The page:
Wikileaks round-up: Turkmenistan leader 'vain and corrupt'

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The Independent Online

The President of Turkmenistan, one of the world's most secretive countries, is a vain liar accused of corruption on a vast scale, according to the diplomatic cables.

Gurbanguly Berdymukhammedov, below, has run the gas-rich desert nation since 2006. The Turkmen President is described as a control freak who personally signs off minutiae such as work rotas for leading doctors in the capital, and is obsessed with cleanliness.

"About 30 years ago, when Berdymukhammedov owned an old Russian car, he would leave it at home if it rained and take a taxi instead," according to one cable.

The leaks also suggest that Mr Berdymukhammedov was given a £50m yacht by a Russian company in exchange for Russia winning lucrative contracts.

US worried about rising Israeli gang crime

The United States is worried about a rise in organised crime in Israel and is doing all it can to prevent violent gangs from expanding across the Atlantic.

A US diplomatic cable entitled "Israel, a promised land for organized crime?", was released by WikiLeaks and shows more than just nuclear diplomacy and peace prospects concern the United States in the Middle East.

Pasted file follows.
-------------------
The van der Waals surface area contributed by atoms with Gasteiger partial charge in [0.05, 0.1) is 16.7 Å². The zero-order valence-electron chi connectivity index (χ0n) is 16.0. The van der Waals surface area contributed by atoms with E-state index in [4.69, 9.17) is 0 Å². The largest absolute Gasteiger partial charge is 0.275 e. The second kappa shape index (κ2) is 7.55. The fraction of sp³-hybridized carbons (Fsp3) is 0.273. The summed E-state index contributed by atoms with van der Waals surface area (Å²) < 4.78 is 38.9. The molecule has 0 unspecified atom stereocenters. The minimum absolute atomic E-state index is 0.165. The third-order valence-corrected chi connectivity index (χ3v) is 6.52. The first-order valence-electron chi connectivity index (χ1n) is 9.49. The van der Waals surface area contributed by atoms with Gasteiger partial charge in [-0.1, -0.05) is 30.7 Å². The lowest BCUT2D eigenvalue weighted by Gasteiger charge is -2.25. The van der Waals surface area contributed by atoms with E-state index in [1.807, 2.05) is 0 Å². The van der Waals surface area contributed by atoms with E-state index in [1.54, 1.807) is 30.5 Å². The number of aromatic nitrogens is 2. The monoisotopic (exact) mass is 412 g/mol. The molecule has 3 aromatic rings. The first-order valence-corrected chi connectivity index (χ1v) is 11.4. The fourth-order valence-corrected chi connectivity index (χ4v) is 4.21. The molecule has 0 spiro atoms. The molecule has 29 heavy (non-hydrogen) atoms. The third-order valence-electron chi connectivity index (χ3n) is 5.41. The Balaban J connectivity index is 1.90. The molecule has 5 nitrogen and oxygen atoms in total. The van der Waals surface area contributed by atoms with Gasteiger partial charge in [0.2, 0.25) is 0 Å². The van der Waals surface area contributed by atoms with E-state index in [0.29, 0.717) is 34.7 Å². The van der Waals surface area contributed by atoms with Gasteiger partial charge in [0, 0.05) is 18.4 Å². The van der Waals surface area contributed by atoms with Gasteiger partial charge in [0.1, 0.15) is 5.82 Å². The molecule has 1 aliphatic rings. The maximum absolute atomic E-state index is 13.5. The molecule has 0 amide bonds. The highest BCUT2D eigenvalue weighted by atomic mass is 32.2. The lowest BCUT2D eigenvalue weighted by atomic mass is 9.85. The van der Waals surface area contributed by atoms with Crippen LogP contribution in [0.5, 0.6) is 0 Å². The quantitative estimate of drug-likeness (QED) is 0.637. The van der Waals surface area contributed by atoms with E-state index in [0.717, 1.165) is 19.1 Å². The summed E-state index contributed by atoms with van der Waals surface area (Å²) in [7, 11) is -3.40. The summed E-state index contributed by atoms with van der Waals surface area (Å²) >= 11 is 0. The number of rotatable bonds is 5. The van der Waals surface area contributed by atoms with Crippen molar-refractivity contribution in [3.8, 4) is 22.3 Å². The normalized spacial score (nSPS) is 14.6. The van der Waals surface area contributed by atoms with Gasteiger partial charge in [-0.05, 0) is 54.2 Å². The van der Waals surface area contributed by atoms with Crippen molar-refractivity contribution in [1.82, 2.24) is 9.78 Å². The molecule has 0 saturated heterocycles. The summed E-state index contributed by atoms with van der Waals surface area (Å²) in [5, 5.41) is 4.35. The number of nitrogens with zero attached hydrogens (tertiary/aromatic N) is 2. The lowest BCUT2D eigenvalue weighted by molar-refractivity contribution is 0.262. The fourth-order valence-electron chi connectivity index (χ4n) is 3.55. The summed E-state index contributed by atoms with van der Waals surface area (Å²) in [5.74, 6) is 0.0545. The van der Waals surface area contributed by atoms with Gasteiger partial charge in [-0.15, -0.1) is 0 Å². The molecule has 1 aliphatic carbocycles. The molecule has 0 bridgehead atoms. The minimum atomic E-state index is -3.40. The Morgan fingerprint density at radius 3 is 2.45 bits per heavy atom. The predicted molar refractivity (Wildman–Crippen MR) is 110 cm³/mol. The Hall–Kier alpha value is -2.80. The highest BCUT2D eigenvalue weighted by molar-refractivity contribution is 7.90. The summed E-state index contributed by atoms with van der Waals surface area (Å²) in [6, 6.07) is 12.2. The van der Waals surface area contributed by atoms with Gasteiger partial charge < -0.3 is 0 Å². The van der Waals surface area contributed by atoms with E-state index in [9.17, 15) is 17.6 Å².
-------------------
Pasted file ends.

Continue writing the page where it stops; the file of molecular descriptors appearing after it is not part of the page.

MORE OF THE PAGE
"Given the volume of travel and trade between the United States and Israel, it is not surprising that Israeli [organised crime] has also gained a foothold in America," said the cable, signed by James Cunningham, the US Ambassador to Israel in May 2009.

A handful of powerful families in Israel have traditionally run illegal neighbourhood casinos, prostitution and loan sharking operations, the cable said. In 2003, Israel passed an anti-organised crime law and in 2008 created a new unit to combat the problem.

UN nuclear watchdog 'on side of the US'

UN nuclear watchdog chief Yukiya Amano insisted yesterday that he was impartial in his work, after the leaks said he agreed with the United States on key issues, including Iran.

Mr Amano had suggested in meetings with US diplomats before he took office last year that "he was solidly in the US court on every key strategic decision", according to published leaks. The revelation may worsen relations between Mr Amano, the director-general of the International Atomic Energy Agency, and Iran at a time when major powers are seeking to restart efforts to resolve a long-running row over Tehran's nuclear programme.

Talks between Iran and six big powers – the US, France, Russia, Britain, China and Germany – are due to resume next week in Geneva in the first meeting in more than year.

Amano, whom some developing states see as biased in favour of Western powers, said it was "not appropriate" for him to comment on internal US documents distributed by the whistle-blowing WikiLeaks website.

When he was asked whether the incident could undermine his role to serve all members of the Vienna-based UN organisation, he said that he had done nothing wrong and that his "professional conscience" was clear.

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